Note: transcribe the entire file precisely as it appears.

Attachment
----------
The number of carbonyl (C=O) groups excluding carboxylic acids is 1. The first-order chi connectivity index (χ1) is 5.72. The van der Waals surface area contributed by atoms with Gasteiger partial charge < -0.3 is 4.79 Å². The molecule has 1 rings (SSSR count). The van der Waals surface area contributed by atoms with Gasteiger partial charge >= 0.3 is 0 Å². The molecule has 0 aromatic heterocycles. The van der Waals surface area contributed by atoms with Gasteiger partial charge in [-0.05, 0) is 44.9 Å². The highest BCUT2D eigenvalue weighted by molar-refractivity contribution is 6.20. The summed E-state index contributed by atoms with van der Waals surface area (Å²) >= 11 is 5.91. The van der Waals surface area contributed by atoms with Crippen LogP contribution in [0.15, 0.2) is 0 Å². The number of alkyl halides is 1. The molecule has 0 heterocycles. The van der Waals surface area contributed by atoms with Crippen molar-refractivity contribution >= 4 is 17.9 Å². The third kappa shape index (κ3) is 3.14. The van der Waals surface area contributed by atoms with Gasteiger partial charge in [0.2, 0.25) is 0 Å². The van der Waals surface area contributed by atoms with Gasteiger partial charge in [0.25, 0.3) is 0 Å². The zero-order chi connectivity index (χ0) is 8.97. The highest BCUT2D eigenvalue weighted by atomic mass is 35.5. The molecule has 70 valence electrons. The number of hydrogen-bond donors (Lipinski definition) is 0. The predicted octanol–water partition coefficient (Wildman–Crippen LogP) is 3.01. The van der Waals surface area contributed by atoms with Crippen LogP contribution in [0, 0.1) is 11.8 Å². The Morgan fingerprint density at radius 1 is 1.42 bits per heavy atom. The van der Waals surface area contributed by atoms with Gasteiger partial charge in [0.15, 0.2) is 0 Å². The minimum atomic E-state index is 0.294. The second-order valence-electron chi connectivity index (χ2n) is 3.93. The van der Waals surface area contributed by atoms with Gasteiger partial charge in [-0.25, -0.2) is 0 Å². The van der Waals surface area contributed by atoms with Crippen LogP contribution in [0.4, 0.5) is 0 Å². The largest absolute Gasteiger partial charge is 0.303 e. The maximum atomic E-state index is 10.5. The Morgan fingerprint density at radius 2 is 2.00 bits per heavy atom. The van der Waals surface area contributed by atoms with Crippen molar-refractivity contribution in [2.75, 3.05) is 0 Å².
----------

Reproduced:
The number of carbonyl (C=O) groups excluding carboxylic acids is 1. The first-order chi connectivity index (χ1) is 5.72. The van der Waals surface area contributed by atoms with Gasteiger partial charge < -0.3 is 4.79 Å². The molecule has 1 rings (SSSR count). The van der Waals surface area contributed by atoms with Gasteiger partial charge >= 0.3 is 0 Å². The molecule has 0 aromatic heterocycles. The van der Waals surface area contributed by atoms with Gasteiger partial charge in [-0.05, 0) is 44.9 Å². The highest BCUT2D eigenvalue weighted by molar-refractivity contribution is 6.20. The summed E-state index contributed by atoms with van der Waals surface area (Å²) >= 11 is 5.91. The van der Waals surface area contributed by atoms with Crippen LogP contribution in [0.15, 0.2) is 0 Å². The number of alkyl halides is 1. The molecule has 0 heterocycles. The van der Waals surface area contributed by atoms with Crippen molar-refractivity contribution >= 4 is 17.9 Å². The third kappa shape index (κ3) is 3.14. The van der Waals surface area contributed by atoms with Gasteiger partial charge in [0.2, 0.25) is 0 Å². The van der Waals surface area contributed by atoms with Gasteiger partial charge in [0.25, 0.3) is 0 Å². The zero-order chi connectivity index (χ0) is 8.97. The highest BCUT2D eigenvalue weighted by atomic mass is 35.5. The molecule has 70 valence electrons. The number of hydrogen-bond donors (Lipinski definition) is 0. The predicted octanol–water partition coefficient (Wildman–Crippen LogP) is 3.01. The van der Waals surface area contributed by atoms with Crippen LogP contribution in [0, 0.1) is 11.8 Å². The Morgan fingerprint density at radius 1 is 1.42 bits per heavy atom. The van der Waals surface area contributed by atoms with Gasteiger partial charge in [0.15, 0.2) is 0 Å². The minimum atomic E-state index is 0.294. The second-order valence-electron chi connectivity index (χ2n) is 3.93. The van der Waals surface area contributed by atoms with Gasteiger partial charge in [-0.25, -0.2) is 0 Å². The van der Waals surface area contributed by atoms with Crippen LogP contribution in [0.4, 0.5) is 0 Å². The largest absolute Gasteiger partial charge is 0.303 e. The maximum atomic E-state index is 10.5. The Morgan fingerprint density at radius 2 is 2.00 bits per heavy atom. The van der Waals surface area contributed by atoms with Crippen molar-refractivity contribution in [2.75, 3.05) is 0 Å².